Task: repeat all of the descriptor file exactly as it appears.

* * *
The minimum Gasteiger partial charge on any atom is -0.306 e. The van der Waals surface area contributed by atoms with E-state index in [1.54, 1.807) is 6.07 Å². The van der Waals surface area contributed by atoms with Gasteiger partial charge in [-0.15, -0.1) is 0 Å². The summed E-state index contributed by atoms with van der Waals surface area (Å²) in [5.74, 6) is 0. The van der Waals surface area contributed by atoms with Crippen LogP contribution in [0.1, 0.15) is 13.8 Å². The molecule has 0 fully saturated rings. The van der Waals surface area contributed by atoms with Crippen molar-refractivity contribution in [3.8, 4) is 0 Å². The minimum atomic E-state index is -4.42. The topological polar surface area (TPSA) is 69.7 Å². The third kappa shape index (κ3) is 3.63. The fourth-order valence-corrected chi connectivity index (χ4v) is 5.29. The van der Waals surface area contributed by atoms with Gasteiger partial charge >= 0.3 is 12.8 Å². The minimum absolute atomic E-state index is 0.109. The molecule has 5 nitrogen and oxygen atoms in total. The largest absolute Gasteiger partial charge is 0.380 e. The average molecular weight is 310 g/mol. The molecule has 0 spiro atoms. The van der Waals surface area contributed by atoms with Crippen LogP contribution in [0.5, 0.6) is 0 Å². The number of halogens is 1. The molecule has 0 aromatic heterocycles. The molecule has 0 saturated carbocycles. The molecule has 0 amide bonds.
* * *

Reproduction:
The minimum Gasteiger partial charge on any atom is -0.306 e. The van der Waals surface area contributed by atoms with E-state index in [1.54, 1.807) is 6.07 Å². The van der Waals surface area contributed by atoms with Gasteiger partial charge in [-0.15, -0.1) is 0 Å². The summed E-state index contributed by atoms with van der Waals surface area (Å²) in [5.74, 6) is 0. The van der Waals surface area contributed by atoms with Crippen LogP contribution in [0.1, 0.15) is 13.8 Å². The molecule has 0 fully saturated rings. The van der Waals surface area contributed by atoms with Crippen molar-refractivity contribution in [3.8, 4) is 0 Å². The minimum atomic E-state index is -4.42. The topological polar surface area (TPSA) is 69.7 Å². The third kappa shape index (κ3) is 3.63. The fourth-order valence-corrected chi connectivity index (χ4v) is 5.29. The van der Waals surface area contributed by atoms with Gasteiger partial charge >= 0.3 is 12.8 Å². The minimum absolute atomic E-state index is 0.109. The molecule has 5 nitrogen and oxygen atoms in total. The largest absolute Gasteiger partial charge is 0.380 e. The average molecular weight is 310 g/mol. The molecule has 0 spiro atoms. The van der Waals surface area contributed by atoms with Crippen LogP contribution in [0.5, 0.6) is 0 Å². The number of halogens is 1. The molecule has 0 aromatic heterocycles. The molecule has 0 saturated carbocycles. The molecule has 0 amide bonds.